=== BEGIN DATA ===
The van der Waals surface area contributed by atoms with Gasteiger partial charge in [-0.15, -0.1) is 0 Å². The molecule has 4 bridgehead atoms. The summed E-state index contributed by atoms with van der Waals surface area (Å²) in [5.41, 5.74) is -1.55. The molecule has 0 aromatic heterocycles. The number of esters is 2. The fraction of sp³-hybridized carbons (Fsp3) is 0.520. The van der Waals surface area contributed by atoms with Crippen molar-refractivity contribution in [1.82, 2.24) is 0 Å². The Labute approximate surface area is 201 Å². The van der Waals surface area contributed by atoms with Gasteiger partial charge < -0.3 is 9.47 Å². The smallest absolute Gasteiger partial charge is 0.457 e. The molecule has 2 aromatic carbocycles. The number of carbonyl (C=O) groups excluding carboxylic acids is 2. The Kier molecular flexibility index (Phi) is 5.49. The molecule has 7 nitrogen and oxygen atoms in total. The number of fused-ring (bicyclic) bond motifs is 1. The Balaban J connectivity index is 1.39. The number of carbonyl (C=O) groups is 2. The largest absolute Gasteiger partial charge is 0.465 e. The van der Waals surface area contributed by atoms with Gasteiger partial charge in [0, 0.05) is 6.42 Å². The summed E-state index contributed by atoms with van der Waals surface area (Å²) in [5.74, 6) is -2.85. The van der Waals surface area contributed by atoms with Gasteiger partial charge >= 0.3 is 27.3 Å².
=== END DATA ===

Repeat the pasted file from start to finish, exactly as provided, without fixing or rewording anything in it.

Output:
The van der Waals surface area contributed by atoms with Gasteiger partial charge in [-0.15, -0.1) is 0 Å². The molecule has 4 bridgehead atoms. The summed E-state index contributed by atoms with van der Waals surface area (Å²) in [5.41, 5.74) is -1.55. The molecule has 0 aromatic heterocycles. The number of esters is 2. The fraction of sp³-hybridized carbons (Fsp3) is 0.520. The van der Waals surface area contributed by atoms with Crippen molar-refractivity contribution in [1.82, 2.24) is 0 Å². The Labute approximate surface area is 201 Å². The van der Waals surface area contributed by atoms with Gasteiger partial charge < -0.3 is 9.47 Å². The smallest absolute Gasteiger partial charge is 0.457 e. The molecule has 2 aromatic carbocycles. The number of carbonyl (C=O) groups excluding carboxylic acids is 2. The Kier molecular flexibility index (Phi) is 5.49. The molecule has 7 nitrogen and oxygen atoms in total. The number of fused-ring (bicyclic) bond motifs is 1. The Balaban J connectivity index is 1.39. The number of carbonyl (C=O) groups is 2. The largest absolute Gasteiger partial charge is 0.465 e. The van der Waals surface area contributed by atoms with Gasteiger partial charge in [0, 0.05) is 6.42 Å². The summed E-state index contributed by atoms with van der Waals surface area (Å²) in [5.74, 6) is -2.85. The van der Waals surface area contributed by atoms with Gasteiger partial charge >= 0.3 is 27.3 Å².